as EDM, PMS, Web2Print, Data Warehousing, and many others.


There will be an emergence of
cloud printing applications

• MFD secure printing feature and Equitrac - Follow Me
printing are two current examples.


• Other applications include CAC authentication,
biometrics, enterprise wide print tracking and cost accounting, and behavior
modification software that control who, how much, and where documents can be
printed and distributed.


What to Watch For:

How to leverage the programmable features of the MFP -
whether it is A3 or A4 technologies to leverage the “cloud” services via the

• Leverage your equipment subject matter experts that are
your manufacturer representatives.  Have them work with teaching your sales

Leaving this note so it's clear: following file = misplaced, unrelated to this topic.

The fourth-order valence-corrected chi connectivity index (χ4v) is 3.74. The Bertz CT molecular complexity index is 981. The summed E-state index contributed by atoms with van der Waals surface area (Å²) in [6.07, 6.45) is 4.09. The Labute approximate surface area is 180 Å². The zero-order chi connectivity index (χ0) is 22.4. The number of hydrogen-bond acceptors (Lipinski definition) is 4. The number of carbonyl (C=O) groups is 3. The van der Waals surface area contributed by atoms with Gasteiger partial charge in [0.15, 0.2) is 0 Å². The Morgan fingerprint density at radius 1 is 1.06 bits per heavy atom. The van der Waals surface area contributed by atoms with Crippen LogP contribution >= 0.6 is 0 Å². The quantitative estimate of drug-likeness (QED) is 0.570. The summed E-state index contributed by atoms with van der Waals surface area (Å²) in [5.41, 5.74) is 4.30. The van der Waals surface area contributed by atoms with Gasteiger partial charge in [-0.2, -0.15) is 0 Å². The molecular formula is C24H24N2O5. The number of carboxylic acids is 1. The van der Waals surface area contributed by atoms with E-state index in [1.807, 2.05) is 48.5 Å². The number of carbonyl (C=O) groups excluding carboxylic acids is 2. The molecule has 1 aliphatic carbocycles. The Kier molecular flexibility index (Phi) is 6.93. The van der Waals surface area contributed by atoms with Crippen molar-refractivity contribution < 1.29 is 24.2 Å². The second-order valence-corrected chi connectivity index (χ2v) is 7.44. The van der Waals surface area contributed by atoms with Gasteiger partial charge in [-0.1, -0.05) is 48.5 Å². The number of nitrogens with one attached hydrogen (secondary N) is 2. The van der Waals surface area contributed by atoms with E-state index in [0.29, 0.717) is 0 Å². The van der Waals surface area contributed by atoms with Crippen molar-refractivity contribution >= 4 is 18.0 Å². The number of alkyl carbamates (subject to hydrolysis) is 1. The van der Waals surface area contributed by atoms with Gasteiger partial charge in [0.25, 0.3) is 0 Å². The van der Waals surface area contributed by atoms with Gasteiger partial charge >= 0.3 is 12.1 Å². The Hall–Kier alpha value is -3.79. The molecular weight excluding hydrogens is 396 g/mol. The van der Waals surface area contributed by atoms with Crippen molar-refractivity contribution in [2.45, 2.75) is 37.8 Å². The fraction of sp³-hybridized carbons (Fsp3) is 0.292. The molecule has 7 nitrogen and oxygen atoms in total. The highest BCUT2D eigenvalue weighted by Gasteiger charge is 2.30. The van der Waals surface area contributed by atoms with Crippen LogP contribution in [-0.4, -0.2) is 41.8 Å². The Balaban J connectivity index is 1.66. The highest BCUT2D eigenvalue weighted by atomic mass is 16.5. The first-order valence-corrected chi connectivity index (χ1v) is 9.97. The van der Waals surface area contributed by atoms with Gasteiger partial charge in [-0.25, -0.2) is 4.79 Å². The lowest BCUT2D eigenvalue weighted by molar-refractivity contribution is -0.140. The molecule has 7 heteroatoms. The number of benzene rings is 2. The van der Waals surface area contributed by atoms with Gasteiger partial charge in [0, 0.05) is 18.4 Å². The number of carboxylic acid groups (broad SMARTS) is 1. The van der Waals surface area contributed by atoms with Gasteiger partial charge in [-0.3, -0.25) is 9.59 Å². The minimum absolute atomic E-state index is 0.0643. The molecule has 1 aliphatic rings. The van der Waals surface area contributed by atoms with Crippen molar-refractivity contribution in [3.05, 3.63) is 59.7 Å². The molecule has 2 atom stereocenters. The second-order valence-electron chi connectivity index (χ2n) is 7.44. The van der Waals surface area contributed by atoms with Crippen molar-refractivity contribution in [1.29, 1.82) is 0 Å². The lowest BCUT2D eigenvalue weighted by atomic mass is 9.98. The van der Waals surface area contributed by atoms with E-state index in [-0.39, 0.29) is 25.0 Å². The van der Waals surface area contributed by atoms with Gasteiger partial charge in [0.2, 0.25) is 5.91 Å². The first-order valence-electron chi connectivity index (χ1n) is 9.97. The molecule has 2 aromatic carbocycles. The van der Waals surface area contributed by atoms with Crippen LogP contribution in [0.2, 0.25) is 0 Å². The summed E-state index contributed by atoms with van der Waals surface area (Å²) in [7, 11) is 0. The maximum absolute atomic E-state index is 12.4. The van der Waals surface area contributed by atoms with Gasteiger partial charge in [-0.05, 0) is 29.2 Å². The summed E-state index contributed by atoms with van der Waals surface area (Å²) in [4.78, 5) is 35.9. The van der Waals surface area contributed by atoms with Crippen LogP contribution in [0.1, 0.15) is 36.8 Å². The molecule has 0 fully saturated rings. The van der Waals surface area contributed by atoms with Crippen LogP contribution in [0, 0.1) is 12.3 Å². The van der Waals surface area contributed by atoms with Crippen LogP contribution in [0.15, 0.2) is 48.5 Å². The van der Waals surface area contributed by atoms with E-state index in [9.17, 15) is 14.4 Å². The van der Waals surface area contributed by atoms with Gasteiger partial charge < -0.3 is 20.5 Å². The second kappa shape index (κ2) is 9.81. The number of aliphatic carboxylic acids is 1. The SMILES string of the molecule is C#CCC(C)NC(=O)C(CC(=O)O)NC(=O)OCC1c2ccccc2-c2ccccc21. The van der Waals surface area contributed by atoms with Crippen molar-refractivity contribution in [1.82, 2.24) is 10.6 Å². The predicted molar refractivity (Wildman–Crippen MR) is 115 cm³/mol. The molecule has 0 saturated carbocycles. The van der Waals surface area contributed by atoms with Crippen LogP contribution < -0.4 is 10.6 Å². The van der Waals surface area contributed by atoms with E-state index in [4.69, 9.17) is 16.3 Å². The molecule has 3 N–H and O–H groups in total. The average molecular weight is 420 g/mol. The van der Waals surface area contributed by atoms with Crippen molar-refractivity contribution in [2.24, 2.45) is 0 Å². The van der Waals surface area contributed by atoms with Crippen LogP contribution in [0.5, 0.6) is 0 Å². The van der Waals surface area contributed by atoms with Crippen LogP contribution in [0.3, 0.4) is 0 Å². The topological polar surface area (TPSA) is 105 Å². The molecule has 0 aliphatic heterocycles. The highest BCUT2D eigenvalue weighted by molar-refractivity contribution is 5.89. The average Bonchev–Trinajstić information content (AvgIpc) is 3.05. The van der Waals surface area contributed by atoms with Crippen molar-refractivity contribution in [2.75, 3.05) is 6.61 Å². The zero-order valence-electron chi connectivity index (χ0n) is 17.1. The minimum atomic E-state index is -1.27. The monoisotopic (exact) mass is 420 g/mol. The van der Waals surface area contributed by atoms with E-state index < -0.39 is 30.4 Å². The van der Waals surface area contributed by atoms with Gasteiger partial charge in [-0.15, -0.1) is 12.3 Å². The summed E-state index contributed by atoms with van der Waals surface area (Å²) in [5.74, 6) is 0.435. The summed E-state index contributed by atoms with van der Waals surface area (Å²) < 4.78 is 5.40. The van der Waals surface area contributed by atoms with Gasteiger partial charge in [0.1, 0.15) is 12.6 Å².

force how to leverage these features and how to formulate a talk track that is
IT focused while marketing their fine line of products.


Private, public and hybrid cloud
capabilities (speaking of hybrid clouds, I wonder if “a certain MPS consulting
group”  will suggest they invented this phrase like their claim of “the hybrid
dealer” and practically the MPS market in its entirety, per their recent
newsletter. Let’s just give them credit for everything in the industry and erase
Chester Carlson from the archives; this will extend the manageability/delivery
of Manage Print Services clients…).

• Think about it, when targeting that Regional Bank or
Regional Healthcare facility, you will need to learn and understand how this
initiative fits with companies strategic plans.  They want to consolidate their